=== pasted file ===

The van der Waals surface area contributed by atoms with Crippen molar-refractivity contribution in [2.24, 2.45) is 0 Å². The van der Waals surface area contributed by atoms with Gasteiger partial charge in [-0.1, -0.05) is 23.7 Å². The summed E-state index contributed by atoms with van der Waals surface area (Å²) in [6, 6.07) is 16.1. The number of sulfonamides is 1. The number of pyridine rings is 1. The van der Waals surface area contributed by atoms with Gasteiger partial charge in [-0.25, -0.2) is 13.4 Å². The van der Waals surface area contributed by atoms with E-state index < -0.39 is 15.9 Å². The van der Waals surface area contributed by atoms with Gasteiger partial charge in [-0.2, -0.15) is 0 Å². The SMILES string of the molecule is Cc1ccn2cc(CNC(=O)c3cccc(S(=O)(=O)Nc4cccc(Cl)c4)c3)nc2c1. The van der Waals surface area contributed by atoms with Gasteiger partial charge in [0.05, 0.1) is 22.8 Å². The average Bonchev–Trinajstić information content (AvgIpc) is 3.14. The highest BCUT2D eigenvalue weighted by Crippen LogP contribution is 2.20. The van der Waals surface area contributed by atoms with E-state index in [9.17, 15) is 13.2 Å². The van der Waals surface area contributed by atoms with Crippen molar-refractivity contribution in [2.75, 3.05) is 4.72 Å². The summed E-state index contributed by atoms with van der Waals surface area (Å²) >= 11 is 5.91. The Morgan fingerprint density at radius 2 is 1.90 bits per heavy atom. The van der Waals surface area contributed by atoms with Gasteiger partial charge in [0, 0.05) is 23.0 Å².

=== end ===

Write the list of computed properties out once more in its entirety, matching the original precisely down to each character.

The van der Waals surface area contributed by atoms with Crippen molar-refractivity contribution in [2.24, 2.45) is 0 Å². The van der Waals surface area contributed by atoms with Gasteiger partial charge in [-0.1, -0.05) is 23.7 Å². The summed E-state index contributed by atoms with van der Waals surface area (Å²) in [6, 6.07) is 16.1. The number of sulfonamides is 1. The number of pyridine rings is 1. The van der Waals surface area contributed by atoms with Gasteiger partial charge in [-0.25, -0.2) is 13.4 Å². The van der Waals surface area contributed by atoms with E-state index < -0.39 is 15.9 Å². The van der Waals surface area contributed by atoms with Gasteiger partial charge in [-0.2, -0.15) is 0 Å². The SMILES string of the molecule is Cc1ccn2cc(CNC(=O)c3cccc(S(=O)(=O)Nc4cccc(Cl)c4)c3)nc2c1. The van der Waals surface area contributed by atoms with Gasteiger partial charge in [0.05, 0.1) is 22.8 Å². The average Bonchev–Trinajstić information content (AvgIpc) is 3.14. The highest BCUT2D eigenvalue weighted by Crippen LogP contribution is 2.20. The van der Waals surface area contributed by atoms with E-state index in [9.17, 15) is 13.2 Å². The van der Waals surface area contributed by atoms with Crippen molar-refractivity contribution in [2.75, 3.05) is 4.72 Å². The summed E-state index contributed by atoms with van der Waals surface area (Å²) >= 11 is 5.91. The Morgan fingerprint density at radius 2 is 1.90 bits per heavy atom. The van der Waals surface area contributed by atoms with Gasteiger partial charge in [0, 0.05) is 23.0 Å².